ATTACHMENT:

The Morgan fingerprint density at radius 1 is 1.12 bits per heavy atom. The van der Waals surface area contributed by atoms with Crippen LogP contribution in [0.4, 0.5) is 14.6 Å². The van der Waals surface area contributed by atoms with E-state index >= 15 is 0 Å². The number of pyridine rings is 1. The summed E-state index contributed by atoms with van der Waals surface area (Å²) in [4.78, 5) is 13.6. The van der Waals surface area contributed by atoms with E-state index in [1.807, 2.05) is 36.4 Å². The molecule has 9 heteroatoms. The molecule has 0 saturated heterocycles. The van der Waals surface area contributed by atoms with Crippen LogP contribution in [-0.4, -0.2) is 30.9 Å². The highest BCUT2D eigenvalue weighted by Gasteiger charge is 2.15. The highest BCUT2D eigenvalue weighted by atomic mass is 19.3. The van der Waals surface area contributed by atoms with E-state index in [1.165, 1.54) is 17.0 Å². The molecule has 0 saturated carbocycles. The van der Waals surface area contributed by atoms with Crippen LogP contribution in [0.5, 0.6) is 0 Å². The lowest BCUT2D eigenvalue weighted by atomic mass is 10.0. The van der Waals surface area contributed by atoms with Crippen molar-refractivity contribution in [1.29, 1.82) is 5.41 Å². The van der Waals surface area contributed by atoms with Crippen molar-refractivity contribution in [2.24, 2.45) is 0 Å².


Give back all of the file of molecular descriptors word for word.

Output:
The Morgan fingerprint density at radius 1 is 1.12 bits per heavy atom. The van der Waals surface area contributed by atoms with Crippen LogP contribution in [0.4, 0.5) is 14.6 Å². The van der Waals surface area contributed by atoms with E-state index >= 15 is 0 Å². The number of pyridine rings is 1. The summed E-state index contributed by atoms with van der Waals surface area (Å²) in [4.78, 5) is 13.6. The van der Waals surface area contributed by atoms with E-state index in [1.807, 2.05) is 36.4 Å². The molecule has 9 heteroatoms. The molecule has 0 saturated heterocycles. The van der Waals surface area contributed by atoms with Crippen LogP contribution in [-0.4, -0.2) is 30.9 Å². The highest BCUT2D eigenvalue weighted by Gasteiger charge is 2.15. The highest BCUT2D eigenvalue weighted by atomic mass is 19.3. The van der Waals surface area contributed by atoms with E-state index in [1.165, 1.54) is 17.0 Å². The molecule has 0 saturated carbocycles. The van der Waals surface area contributed by atoms with Crippen LogP contribution in [0.5, 0.6) is 0 Å². The lowest BCUT2D eigenvalue weighted by atomic mass is 10.0. The van der Waals surface area contributed by atoms with Crippen molar-refractivity contribution in [1.29, 1.82) is 5.41 Å². The van der Waals surface area contributed by atoms with Crippen molar-refractivity contribution in [2.24, 2.45) is 0 Å².